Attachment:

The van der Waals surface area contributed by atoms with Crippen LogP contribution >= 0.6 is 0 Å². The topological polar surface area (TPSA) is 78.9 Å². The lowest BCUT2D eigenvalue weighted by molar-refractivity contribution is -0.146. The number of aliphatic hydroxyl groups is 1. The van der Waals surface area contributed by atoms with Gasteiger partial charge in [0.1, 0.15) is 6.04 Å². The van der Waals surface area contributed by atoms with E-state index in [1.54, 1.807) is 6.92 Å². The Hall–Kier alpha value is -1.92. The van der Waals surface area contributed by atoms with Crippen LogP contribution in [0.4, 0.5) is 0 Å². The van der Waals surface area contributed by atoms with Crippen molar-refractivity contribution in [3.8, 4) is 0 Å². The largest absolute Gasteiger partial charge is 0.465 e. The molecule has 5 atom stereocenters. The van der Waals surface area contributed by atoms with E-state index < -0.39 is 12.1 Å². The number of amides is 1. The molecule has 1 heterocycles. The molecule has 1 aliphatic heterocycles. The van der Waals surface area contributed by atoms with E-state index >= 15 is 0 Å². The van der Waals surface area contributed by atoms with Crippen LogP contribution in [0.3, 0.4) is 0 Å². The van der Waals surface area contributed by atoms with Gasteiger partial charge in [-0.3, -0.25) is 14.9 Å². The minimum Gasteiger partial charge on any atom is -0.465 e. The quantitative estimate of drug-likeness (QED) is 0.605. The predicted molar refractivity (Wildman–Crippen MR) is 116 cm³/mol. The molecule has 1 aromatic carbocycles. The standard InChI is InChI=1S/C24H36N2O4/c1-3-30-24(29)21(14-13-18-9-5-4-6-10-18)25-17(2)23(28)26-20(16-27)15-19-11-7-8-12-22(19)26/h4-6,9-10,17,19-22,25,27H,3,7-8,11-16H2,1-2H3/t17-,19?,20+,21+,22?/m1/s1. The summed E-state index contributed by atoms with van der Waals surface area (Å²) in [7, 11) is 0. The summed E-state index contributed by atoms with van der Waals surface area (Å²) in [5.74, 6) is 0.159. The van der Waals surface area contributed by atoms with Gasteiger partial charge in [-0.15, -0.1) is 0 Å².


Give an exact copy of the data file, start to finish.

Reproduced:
The van der Waals surface area contributed by atoms with Crippen LogP contribution >= 0.6 is 0 Å². The topological polar surface area (TPSA) is 78.9 Å². The lowest BCUT2D eigenvalue weighted by molar-refractivity contribution is -0.146. The number of aliphatic hydroxyl groups is 1. The van der Waals surface area contributed by atoms with Gasteiger partial charge in [0.1, 0.15) is 6.04 Å². The van der Waals surface area contributed by atoms with E-state index in [1.54, 1.807) is 6.92 Å². The Hall–Kier alpha value is -1.92. The van der Waals surface area contributed by atoms with Crippen LogP contribution in [0.4, 0.5) is 0 Å². The van der Waals surface area contributed by atoms with Crippen molar-refractivity contribution in [3.8, 4) is 0 Å². The largest absolute Gasteiger partial charge is 0.465 e. The molecule has 5 atom stereocenters. The van der Waals surface area contributed by atoms with E-state index < -0.39 is 12.1 Å². The number of amides is 1. The molecule has 1 heterocycles. The molecule has 1 aliphatic heterocycles. The van der Waals surface area contributed by atoms with E-state index >= 15 is 0 Å². The van der Waals surface area contributed by atoms with Crippen LogP contribution in [0.3, 0.4) is 0 Å². The van der Waals surface area contributed by atoms with Gasteiger partial charge in [-0.3, -0.25) is 14.9 Å². The minimum Gasteiger partial charge on any atom is -0.465 e. The quantitative estimate of drug-likeness (QED) is 0.605. The predicted molar refractivity (Wildman–Crippen MR) is 116 cm³/mol. The molecule has 1 aromatic carbocycles. The standard InChI is InChI=1S/C24H36N2O4/c1-3-30-24(29)21(14-13-18-9-5-4-6-10-18)25-17(2)23(28)26-20(16-27)15-19-11-7-8-12-22(19)26/h4-6,9-10,17,19-22,25,27H,3,7-8,11-16H2,1-2H3/t17-,19?,20+,21+,22?/m1/s1. The summed E-state index contributed by atoms with van der Waals surface area (Å²) in [7, 11) is 0. The summed E-state index contributed by atoms with van der Waals surface area (Å²) in [5.74, 6) is 0.159. The van der Waals surface area contributed by atoms with Gasteiger partial charge in [-0.15, -0.1) is 0 Å².